DG ...and at the time there was no-one else to make happy, no-one else shoving expectations in our face. And we did it one song at a time, so after each song we'd think 'What the hell was that?' and do another and think 'What was that?'. We had no intention to go in and make an album that was less rock or more mellow and acoustic or 'hey I'll sing more and stop screaming'. It was song by song and it was interesting that so many elements came out in it, like 'Headwires' the drum part is a Stewart Coupland drum track, or a song like 'Ain't It The Life' sounds like the Eagles or something (laughs) and I hate the Eagles. Or 'Stacked Actors' people were saying 'That sounds like the Zombies' things were coming in from all sides. The best thing about it was that it was so much fun to make and it's so much fun to play and at the end of the day I think that's most important.
SL So if you listen to it again, next time we play 'Headwires' it is 'Message In A Bottle' speeded up before it changes into a Foo Fighters song.
DG (laughs) That's pretty close. But the guitar sound is total 'Tattoo You' Rolling Stones 1982 or whatever.
SL There's two sides to this record there's the contemplative side and the slightly crazed, mad angry one.
DG I think had I lived in Los Angeles and we'd gone into a studio there, it would of turned out differently. But moving back to Virginia represented this search for something real, or the truth. Moving back to a place I'd never intended to leave, having ended up in Seattle because services were needed, I'm back to somewhere I'm so comfortable and that feels so real to me. So a lot of the album has to do with that and the love and search for truth. On the other had I came from a place like Los Angeles, that made me disgusted with celebrity and fame and what that has done to music, and how the focus has shifted from music to the superhero that makes it, or how the focus has shifted to the beautiful, glamorous cover star, and how people are more concerned with that than music.
SL Well do some of the tracks track by tack. So 'Stacked Actors' that's pretty self explanatory with what you were just saying about Hollywood and stuff.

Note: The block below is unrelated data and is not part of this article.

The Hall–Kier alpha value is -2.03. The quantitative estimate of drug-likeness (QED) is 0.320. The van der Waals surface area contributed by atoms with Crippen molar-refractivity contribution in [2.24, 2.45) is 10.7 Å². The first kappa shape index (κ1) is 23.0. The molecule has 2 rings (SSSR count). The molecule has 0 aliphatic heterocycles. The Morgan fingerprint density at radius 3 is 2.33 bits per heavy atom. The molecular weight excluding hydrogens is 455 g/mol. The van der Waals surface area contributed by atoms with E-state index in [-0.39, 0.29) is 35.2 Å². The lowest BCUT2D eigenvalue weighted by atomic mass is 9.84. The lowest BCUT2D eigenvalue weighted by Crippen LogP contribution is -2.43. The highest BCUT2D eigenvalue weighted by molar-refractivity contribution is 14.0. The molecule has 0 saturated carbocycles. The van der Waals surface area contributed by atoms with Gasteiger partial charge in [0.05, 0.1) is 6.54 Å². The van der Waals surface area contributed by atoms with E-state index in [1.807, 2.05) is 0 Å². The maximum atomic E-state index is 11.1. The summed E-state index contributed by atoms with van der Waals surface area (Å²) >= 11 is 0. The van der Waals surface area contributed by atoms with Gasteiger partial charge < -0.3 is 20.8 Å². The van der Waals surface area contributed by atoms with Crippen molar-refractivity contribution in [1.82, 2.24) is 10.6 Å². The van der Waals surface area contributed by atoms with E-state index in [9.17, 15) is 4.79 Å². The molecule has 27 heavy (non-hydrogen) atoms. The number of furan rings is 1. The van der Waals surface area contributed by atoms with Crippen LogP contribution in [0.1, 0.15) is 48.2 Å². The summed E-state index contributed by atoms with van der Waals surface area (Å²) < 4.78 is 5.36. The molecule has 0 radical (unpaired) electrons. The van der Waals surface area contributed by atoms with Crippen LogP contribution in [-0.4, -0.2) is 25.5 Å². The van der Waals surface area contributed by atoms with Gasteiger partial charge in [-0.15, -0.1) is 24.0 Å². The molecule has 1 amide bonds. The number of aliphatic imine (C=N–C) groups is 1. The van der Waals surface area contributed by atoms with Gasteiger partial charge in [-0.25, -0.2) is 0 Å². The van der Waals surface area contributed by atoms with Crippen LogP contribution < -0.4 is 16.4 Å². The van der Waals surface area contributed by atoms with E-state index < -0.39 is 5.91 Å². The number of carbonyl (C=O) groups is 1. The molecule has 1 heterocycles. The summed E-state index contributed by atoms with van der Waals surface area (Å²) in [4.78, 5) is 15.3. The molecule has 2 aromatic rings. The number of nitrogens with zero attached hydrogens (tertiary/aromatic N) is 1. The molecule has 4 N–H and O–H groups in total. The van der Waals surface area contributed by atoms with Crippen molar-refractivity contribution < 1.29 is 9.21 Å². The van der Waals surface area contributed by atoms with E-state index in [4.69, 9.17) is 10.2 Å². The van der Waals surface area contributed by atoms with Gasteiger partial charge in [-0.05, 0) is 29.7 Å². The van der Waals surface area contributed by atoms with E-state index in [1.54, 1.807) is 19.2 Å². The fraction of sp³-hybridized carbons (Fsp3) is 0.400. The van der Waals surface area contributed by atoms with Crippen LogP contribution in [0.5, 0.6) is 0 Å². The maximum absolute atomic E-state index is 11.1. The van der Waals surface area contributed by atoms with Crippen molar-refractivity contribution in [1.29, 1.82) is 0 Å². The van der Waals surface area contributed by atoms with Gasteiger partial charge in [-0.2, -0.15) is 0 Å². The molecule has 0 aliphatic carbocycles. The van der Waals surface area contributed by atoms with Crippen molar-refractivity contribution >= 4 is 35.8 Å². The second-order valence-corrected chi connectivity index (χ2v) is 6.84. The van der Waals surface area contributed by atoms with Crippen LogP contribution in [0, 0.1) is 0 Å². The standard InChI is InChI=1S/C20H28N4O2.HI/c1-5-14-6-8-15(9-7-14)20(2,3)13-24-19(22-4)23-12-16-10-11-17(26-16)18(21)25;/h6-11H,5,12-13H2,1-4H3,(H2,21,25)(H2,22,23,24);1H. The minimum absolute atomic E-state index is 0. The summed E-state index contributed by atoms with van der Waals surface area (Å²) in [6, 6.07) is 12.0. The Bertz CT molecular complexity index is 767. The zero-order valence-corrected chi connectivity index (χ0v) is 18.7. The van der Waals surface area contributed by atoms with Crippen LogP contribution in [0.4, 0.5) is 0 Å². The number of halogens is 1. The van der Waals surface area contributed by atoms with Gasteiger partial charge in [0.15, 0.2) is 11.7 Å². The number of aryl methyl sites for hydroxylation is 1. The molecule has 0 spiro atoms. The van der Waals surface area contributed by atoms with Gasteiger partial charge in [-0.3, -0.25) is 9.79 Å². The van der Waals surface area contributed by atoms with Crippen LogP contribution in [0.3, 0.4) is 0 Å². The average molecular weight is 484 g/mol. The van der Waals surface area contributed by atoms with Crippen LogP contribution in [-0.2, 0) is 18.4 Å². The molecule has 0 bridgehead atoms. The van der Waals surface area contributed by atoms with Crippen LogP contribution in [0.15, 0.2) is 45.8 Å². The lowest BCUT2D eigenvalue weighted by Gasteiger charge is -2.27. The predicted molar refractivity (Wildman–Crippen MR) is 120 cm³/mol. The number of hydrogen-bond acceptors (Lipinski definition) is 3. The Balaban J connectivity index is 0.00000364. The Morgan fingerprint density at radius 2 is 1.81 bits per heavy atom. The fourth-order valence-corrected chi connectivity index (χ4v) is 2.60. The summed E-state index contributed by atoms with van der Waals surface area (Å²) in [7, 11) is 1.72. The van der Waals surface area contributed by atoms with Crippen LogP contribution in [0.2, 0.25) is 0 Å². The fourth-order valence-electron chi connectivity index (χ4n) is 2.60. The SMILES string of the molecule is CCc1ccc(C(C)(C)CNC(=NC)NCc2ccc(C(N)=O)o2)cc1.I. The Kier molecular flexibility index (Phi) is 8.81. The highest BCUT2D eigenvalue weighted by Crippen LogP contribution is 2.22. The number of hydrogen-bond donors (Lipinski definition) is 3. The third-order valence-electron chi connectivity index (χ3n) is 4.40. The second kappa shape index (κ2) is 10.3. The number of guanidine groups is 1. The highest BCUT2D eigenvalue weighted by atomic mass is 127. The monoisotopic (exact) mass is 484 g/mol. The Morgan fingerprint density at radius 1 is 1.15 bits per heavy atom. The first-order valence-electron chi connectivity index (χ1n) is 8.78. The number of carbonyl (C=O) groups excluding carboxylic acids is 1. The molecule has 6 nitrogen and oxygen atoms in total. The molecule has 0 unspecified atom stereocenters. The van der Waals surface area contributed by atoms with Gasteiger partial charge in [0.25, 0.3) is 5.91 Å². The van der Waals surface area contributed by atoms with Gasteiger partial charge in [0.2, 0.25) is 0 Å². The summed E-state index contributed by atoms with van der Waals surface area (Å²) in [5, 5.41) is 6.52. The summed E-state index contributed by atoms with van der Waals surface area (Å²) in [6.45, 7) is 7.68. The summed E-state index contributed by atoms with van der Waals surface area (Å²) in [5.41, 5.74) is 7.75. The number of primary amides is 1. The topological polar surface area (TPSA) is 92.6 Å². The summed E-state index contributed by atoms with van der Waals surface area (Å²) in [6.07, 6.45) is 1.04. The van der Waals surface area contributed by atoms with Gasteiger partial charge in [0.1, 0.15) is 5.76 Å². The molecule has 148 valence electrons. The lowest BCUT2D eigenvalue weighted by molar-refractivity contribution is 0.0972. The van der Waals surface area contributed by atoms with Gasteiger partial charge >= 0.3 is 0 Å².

DG That's that.
SL Then 'Breakout' with it's great line 'I may be frayed around the ends' so that thing is still there....
DG See, I'm always this close to losing my mind anyway. I'm a nervous wreck.(laughs) That's me ladies and gentlemen. Hi how you doing?
SL Then the single which everybody knows, then 'Gimmie Stitches' which has a guitar part that sounds like 'Life's Been Good' by Joe Walsh.
DG To me it was 'Slow Ride' by Foghat. But thank you.
SL Then after that we go into vocoder territory with 'Generator'.
DG Actually it's a talkbox, it's this thing where there is a speaker in this metal box, a tube comes out the top of the box and through the tube comes a sound, you stick the tube in your mouth and the guitar sound comes through it. It looks disgusting, there's spit everywhere, it's gross. It looks like you're being fed!
SL It makes you wonder how someone invented that. 'I know I'll get a tube and stick it in a box and put it in my mouth'.
DG (laughs) Exactly.
SL This is 'Generator' from the new Foo Fighters album and there'll be more with Dave right after this.


SL Coming back to a point you made earlier about how rock stars are almost becoming bigger rock stars now. We went through a phase of the anti-hero rock star and now we have the rock star - rock star emerging.
DG Well y'know what? It's happened so many times in the last four or five years that someone will come out with a new record and say 'I am here to save rock'n'roll' but there's never any music to back it up. I'll tell you what, If I ever say that I'm coming to save rock'n'roll, I give you license to take a bayonet and chop my head off, watch it roll on the floor and then kick it into the sewer.